Wow. The report came out this weekend that there will be no Americans in either the men’s or women’s top ten rankings from the WTA. None. Zero. Zilch. Nada.
How long has it been since this occurred? Well, never. The rankings were first published for men in 1973 and the women in 1975.
The news report has a couple of quotes from players as to why this is happening. Bethanie Mattek-Sands said:
In other countries there’s a little more of that grit to get out of where they’re coming from. Take some of the Russians, they’re trying to get out of there—make some money, and get out of there. The U.S. have it too good. It will take some people getting out of their comfort zone.
Ok, so she thinks it has to do with players wanting to escape their country for a better life.
Rafael Nadal says it more succinctly:
A new generation has to come.
He is absolutely correct.
There are three other reasons:
No personalities: The Americans have no one with a personality anymore. Stretching back to McEnroe and Connors when I was growing up, we always had someone with fire or personality. Someone to draw you into the game. It didn’t have to be someone that yelled at umpires, but someone who would get excited.
Fewer kids playing tennis: This one is undeniable. The USTA knows this and is trying to engage more kids by making the game easier to learn and play. Their 10 and Under campaign has launched, and well, I am unsure. They use different balls, smaller courts, etc. The idea is to engage children under the age of 10 by making it easier or more fun to play tennis. They use t-ball as an example, but let’s be serious. Kids playing t-ball are doing it as a team sport and to have some fun. Very few of them will become dedicated baseball players let alone professionals.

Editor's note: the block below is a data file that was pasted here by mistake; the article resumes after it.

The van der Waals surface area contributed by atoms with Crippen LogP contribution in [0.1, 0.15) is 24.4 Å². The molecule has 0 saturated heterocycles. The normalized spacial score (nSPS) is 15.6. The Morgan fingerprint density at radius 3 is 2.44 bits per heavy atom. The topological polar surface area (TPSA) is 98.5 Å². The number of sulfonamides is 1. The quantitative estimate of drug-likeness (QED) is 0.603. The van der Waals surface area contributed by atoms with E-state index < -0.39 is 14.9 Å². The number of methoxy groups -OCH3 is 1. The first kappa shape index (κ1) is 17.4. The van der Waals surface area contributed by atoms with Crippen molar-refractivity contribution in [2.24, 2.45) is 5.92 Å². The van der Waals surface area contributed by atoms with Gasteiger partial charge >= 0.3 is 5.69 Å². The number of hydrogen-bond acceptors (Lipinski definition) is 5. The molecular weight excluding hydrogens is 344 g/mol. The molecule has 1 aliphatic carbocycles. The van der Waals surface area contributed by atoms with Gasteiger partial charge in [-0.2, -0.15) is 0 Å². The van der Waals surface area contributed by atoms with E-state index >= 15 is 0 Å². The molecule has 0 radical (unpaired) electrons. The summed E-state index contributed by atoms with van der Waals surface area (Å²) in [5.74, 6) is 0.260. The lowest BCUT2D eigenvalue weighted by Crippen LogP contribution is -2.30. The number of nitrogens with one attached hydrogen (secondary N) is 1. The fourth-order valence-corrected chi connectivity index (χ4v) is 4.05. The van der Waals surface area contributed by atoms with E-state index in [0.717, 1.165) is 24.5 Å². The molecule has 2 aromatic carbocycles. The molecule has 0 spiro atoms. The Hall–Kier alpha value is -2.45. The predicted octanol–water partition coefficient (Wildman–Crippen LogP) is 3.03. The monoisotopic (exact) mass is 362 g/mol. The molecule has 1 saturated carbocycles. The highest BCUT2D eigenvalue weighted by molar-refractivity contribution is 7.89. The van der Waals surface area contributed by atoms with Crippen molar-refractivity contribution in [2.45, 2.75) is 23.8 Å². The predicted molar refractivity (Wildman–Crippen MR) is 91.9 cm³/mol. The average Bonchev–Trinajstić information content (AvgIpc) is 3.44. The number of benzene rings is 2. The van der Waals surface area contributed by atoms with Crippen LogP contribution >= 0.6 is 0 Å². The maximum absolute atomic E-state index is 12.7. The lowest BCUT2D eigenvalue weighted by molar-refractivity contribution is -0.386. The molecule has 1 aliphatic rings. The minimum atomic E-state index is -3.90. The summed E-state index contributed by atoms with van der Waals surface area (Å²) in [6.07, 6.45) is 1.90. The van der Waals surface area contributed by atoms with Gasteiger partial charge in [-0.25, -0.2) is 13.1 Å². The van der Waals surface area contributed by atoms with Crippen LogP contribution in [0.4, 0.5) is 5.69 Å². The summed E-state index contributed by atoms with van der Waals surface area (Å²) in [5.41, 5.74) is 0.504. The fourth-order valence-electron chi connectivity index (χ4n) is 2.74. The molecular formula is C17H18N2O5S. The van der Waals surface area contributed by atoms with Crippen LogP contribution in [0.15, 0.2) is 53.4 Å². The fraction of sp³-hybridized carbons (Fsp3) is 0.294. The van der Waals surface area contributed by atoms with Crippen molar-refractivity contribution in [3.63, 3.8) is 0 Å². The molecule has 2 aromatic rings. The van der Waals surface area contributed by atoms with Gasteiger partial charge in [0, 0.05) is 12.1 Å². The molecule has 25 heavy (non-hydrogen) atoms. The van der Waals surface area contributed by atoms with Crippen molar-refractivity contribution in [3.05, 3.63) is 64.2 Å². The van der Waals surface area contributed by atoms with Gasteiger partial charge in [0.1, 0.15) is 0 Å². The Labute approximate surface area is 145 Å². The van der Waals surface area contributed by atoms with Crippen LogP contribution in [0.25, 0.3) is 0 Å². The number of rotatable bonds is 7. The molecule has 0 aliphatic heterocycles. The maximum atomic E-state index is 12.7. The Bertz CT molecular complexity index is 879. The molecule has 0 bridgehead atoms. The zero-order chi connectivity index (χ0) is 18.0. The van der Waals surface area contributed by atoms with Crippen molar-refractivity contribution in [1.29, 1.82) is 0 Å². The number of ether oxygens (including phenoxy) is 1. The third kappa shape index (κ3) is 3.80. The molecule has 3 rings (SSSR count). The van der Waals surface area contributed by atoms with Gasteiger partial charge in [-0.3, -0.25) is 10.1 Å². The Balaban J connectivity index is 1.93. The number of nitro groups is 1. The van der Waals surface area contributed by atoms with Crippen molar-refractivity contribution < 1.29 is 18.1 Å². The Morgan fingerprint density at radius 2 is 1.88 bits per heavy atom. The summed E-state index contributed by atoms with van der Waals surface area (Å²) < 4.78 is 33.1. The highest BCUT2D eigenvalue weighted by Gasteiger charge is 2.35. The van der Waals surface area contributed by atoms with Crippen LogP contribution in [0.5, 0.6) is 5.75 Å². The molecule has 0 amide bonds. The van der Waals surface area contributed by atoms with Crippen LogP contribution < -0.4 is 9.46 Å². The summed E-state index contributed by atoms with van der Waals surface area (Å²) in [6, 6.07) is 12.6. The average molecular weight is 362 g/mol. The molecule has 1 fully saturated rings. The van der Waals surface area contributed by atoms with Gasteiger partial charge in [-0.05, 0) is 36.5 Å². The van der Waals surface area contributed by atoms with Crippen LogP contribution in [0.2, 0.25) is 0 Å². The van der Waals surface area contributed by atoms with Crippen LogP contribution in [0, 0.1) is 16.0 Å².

Exposure: Past the Williams’ sisters, how many US players can you name? If you make it past five, you know more American tennis players than 99% of Americans. Tennis just isn’t engaging the casual fan enough outside of the majors.
Is it a bad thing there aren’t more Americans in the top ten? top twenty? Not really, unless it becomes a decade long problem. There is still enough money from around the world to sustain the sport, but if this short-term issue becomes a long-term trend, we’re in trouble.